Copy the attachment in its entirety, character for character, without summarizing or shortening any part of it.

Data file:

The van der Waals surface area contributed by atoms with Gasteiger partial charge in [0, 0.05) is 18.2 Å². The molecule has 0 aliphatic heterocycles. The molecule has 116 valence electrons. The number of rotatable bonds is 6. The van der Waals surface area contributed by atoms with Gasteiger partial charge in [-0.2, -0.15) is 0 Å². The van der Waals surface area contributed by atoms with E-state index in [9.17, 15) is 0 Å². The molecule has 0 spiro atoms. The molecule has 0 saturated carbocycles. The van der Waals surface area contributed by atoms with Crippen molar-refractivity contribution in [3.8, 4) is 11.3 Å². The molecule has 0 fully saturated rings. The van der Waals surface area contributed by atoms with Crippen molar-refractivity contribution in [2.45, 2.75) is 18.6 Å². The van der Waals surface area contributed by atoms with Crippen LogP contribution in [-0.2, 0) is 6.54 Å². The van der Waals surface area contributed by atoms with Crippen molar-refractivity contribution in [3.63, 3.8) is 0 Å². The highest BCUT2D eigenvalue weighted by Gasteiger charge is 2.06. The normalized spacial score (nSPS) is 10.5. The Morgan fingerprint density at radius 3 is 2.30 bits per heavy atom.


The van der Waals surface area contributed by atoms with Gasteiger partial charge in [0, 0.05) is 18.2 Å². The molecule has 0 aliphatic heterocycles. The molecule has 116 valence electrons. The number of rotatable bonds is 6. The van der Waals surface area contributed by atoms with Gasteiger partial charge in [-0.2, -0.15) is 0 Å². The van der Waals surface area contributed by atoms with E-state index in [9.17, 15) is 0 Å². The molecule has 0 spiro atoms. The molecule has 0 saturated carbocycles. The van der Waals surface area contributed by atoms with Crippen molar-refractivity contribution in [3.8, 4) is 11.3 Å². The molecule has 0 fully saturated rings. The van der Waals surface area contributed by atoms with Crippen molar-refractivity contribution in [2.45, 2.75) is 18.6 Å². The van der Waals surface area contributed by atoms with Crippen LogP contribution in [-0.2, 0) is 6.54 Å². The van der Waals surface area contributed by atoms with Crippen molar-refractivity contribution in [3.63, 3.8) is 0 Å². The highest BCUT2D eigenvalue weighted by Gasteiger charge is 2.06. The normalized spacial score (nSPS) is 10.5. The Morgan fingerprint density at radius 3 is 2.30 bits per heavy atom.